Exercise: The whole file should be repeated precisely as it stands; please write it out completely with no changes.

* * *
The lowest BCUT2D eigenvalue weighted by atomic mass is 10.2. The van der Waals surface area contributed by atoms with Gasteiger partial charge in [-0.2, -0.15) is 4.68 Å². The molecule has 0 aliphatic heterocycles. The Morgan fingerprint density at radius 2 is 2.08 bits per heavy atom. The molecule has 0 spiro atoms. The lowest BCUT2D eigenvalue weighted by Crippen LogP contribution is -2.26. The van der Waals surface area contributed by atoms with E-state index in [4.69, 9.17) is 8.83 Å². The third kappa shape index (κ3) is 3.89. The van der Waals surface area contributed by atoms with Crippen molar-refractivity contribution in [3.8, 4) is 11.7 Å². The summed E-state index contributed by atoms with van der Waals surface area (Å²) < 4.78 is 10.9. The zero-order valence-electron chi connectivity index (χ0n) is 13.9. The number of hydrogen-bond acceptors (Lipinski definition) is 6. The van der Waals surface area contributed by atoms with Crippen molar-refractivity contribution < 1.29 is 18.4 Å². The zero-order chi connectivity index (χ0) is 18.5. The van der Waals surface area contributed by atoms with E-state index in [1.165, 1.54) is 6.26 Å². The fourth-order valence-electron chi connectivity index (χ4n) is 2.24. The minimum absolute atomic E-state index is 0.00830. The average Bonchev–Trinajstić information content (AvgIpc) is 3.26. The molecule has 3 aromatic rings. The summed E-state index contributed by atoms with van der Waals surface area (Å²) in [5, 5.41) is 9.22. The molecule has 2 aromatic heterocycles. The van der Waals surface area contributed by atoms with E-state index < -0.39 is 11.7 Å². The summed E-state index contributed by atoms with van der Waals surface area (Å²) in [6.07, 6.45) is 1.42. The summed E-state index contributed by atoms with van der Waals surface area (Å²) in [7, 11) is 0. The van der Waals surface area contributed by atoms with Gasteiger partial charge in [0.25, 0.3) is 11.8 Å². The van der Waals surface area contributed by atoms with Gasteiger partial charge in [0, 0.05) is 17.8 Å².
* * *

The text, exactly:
The lowest BCUT2D eigenvalue weighted by atomic mass is 10.2. The van der Waals surface area contributed by atoms with Gasteiger partial charge in [-0.2, -0.15) is 4.68 Å². The molecule has 0 aliphatic heterocycles. The Morgan fingerprint density at radius 2 is 2.08 bits per heavy atom. The molecule has 0 spiro atoms. The lowest BCUT2D eigenvalue weighted by Crippen LogP contribution is -2.26. The van der Waals surface area contributed by atoms with E-state index in [4.69, 9.17) is 8.83 Å². The third kappa shape index (κ3) is 3.89. The van der Waals surface area contributed by atoms with Crippen molar-refractivity contribution in [3.8, 4) is 11.7 Å². The summed E-state index contributed by atoms with van der Waals surface area (Å²) < 4.78 is 10.9. The zero-order valence-electron chi connectivity index (χ0n) is 13.9. The number of hydrogen-bond acceptors (Lipinski definition) is 6. The van der Waals surface area contributed by atoms with Crippen molar-refractivity contribution < 1.29 is 18.4 Å². The zero-order chi connectivity index (χ0) is 18.5. The van der Waals surface area contributed by atoms with E-state index in [1.165, 1.54) is 6.26 Å². The fourth-order valence-electron chi connectivity index (χ4n) is 2.24. The minimum absolute atomic E-state index is 0.00830. The average Bonchev–Trinajstić information content (AvgIpc) is 3.26. The molecule has 3 aromatic rings. The summed E-state index contributed by atoms with van der Waals surface area (Å²) in [5, 5.41) is 9.22. The molecule has 2 aromatic heterocycles. The van der Waals surface area contributed by atoms with E-state index < -0.39 is 11.7 Å². The summed E-state index contributed by atoms with van der Waals surface area (Å²) in [6.07, 6.45) is 1.42. The summed E-state index contributed by atoms with van der Waals surface area (Å²) in [7, 11) is 0. The van der Waals surface area contributed by atoms with Gasteiger partial charge in [0.25, 0.3) is 11.8 Å². The van der Waals surface area contributed by atoms with Gasteiger partial charge in [0, 0.05) is 17.8 Å².